Right at the heels of Aly Raisman speaking out against body shaming on Twitter, a new hashtag is encouraging people to share the first time they heard something negative about their bodies. Sally Bergesen, founder and CEO of a sportswear company called Oiselle, started the trend by sharing a story of her own using the hashtag #theysaid.
"Keep eating like that and you're going to be a butterball." My Dad when I was 12. Pls RT and share a body shaming comment. #TheySaid
— Sally Bergesen (@oiselle_sally) May 25, 2017
"'Keep eating like that and you're going to be a butterball.' My Dad when I was 12," she said. "Pls RT and share a body shaming comment."
Bergesen was hoping to start a conversation about how traumatizing and humiliating body shaming can be, but she had no idea how quickly the hashtag would take off.
Twitter users across the country began sharing their own #theysaid stories—opening up about the first time they were criticized for their size, shape, diet, lifestyle, and more.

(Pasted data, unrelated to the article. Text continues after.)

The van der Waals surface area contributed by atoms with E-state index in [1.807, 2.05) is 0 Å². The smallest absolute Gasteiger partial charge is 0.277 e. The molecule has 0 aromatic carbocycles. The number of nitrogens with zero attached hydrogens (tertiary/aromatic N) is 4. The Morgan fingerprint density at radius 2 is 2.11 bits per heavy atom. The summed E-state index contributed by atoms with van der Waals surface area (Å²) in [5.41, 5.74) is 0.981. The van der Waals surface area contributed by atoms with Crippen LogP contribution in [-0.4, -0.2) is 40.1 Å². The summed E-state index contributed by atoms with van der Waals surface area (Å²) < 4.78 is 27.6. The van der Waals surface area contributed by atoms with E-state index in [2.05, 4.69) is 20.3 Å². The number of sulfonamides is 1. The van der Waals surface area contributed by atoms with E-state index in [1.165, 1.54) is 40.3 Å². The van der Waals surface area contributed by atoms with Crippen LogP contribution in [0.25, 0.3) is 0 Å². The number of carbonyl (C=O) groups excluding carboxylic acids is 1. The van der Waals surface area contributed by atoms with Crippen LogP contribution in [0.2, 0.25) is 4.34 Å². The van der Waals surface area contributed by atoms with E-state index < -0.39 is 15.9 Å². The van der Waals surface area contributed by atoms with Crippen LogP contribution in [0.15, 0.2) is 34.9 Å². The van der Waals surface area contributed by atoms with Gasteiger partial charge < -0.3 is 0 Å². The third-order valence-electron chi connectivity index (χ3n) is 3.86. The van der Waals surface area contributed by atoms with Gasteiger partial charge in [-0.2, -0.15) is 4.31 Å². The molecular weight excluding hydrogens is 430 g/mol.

— Coco Renato (@coco_renato) May 25, 2017
— Anna Casto (@RunPipetRepeat) May 25, 2017
— Jen Hawley Price (@PhilanthropyInk) May 25, 2017
— The Nashvillian (@TheNashvillian) May 25, 2017
Several people were grateful that the hashtag provided a platform to share these kinds of stories—letting them know that they're not alone.
Check out #TheySaid to realize 1)you're not alone; 2)body-shaming comments last forever; 3)why unhealthy food relationships are developed.
— Sarah Overpeck (@smoverpeck) May 25, 2017
— Kate Sheppard (@k8shep) May 25, 2017
— Krysta (@ktaninpdx) May 25, 2017
— Amelia Boone (@ameliaboone) May 25, 2017
Bergesen has since followed up on all the tweets, advising people on how to respond to these body-shaming comments. "What replies can we arm our girls with?" she wrote. "I'll start: 'Actually, all bodies are different and I'm just right for me,'" she tweeted. As an alternative, Bergesen suggested: "'Thanks for objectifying me, a–hole.'"